• 5. v not disclosed. Also, Neither the day nor the reason were disclosed by the researcher, as these were property of the company. Example 0.4: Medical fraud detected. The aim of the study was the exploration of fraud and changes in healthcare delivery. The collected data is transaction based. Fraud is patient level, provider level or provider-ring-level. Fraud is usually not self revealing. Also, fraud is normally mixed with legitimate business. In Pathology fraud in- vestigation, Link analysis (ibm) have been used to process 6.8 million records by 120 variables (3.5 GB). It took the research group fifteen months for data preparation and two weeks for data mining. Unex- pected combinations of services were discovered, and $550,000 worth of cover was refused. Example 0.5: Taxation Fraud and Compliance. The aim of the study was to identify groups with common unusual behaviour and to also to carry out compliance study. Hot spots have been used as a technique for fraud detection. These combine clustering, rules and interesting- ness. The technique of ousted stumps and roc curves were used for compliance studies. There were 25 different databases throughout the enterprise. Data extraction took 8 months and four months for data analysis. Regression models were constructed to display compliance and had been used to uncover unusual behaviours. Prerequisites: A basic knowledge of programming and discrete mathemat- ics, such as obtained through csc1401 and mat1101, are fundamental pre- requisites for this course. However, other courses provide analogous skills. There will be many times when you need the concepts and techniques of such courses. Be sure you are familiar with those concepts, and have appropriate references on hand. c USQ, February 28, 2005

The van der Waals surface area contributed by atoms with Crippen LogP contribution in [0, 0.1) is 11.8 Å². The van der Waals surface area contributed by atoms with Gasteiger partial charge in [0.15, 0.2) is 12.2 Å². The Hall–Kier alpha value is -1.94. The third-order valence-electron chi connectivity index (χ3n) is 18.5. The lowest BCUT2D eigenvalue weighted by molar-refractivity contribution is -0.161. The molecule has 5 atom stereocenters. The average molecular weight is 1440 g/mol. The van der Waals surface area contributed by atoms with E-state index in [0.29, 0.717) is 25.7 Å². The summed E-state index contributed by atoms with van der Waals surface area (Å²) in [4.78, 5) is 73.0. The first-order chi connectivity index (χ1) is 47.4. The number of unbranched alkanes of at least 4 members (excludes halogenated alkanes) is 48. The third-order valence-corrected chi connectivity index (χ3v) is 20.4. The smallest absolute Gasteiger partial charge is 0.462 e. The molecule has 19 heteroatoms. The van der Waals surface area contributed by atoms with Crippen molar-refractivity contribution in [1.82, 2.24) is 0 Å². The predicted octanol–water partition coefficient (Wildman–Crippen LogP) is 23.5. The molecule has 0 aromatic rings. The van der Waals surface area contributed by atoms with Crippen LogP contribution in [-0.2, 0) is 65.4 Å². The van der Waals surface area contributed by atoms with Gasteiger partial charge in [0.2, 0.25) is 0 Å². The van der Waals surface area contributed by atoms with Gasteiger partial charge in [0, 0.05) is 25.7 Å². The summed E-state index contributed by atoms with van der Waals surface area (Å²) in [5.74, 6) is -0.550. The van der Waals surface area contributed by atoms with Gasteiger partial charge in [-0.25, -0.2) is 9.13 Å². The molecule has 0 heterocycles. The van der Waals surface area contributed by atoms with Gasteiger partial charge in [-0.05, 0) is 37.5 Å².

• 6. vi Preface Reference material: • Berry and Linoff [BL97, Chapt. 1] is a good overview. further, over- all, Berry and Linoff has good support for introductory qualitative discussion about Data Mining and some applications in the business area. • Hand, Mannila & Smyth [HMS01] seems at a medium level. As is Han & Kamber [HK00]. These books are more computationally oriented. • The following is the most advanced and abstract: M. Hegland, Data mining — challenges, models, methods and alogorithms, http://datamining. anu.edu.au/~hegland/script.pdf, 2003. Please also let us know as soon as possible, if you suspect any errors in the study book. This is a new course, and your constructive feedback will enable us to improve the materials. c USQ, February 28, 2005
  • 7. Table of Contents Preface iii 1 Find association rules 1 1.1 Investigate market baskets . . . . . . . . . . . . . . . . . . . . 2 1.2 Rules encode knowledge . . . . . . . . . . . . . . . . . . . . . 3 1.3 Some itemsets occur frequently . . . . . . . . . . . . . . . . . 8 1.4 a priori algorithm . . . . . . . . . . . . . . . . . . . . . . . . 10 1.4.1 Find all frequent itemsets . . . . . . . . . . . . . . . . 13 1.4.2 Form the strong association rules . . . . . . . . . . . . 14 1.4.3 Data structure . . . . . . . . . . . . . . . . . . . . . . 19 1.4.4 a priori is usually not scalable . . . . . . . . . . . . . 20 1.5 Extend the scope . . . . . . . . . . . . . . . . . . . . . . . . . 22 1.5.1 Rules of inhibition . . . . . . . . . . . . . . . . . . . . 22 1.5.2 Usually some data is missing . . . . . . . . . . . . . . 24 1.5.3 Alternative rules explode combinations . . . . . . . . . 25 1.6 Overview . . . . . . . . . . . . . . . . . . . . . . . . . . . . . 26 1.7 Exercises . . . . . . . . . . . . . . . . . . . . . . . . . . . . . 27 vii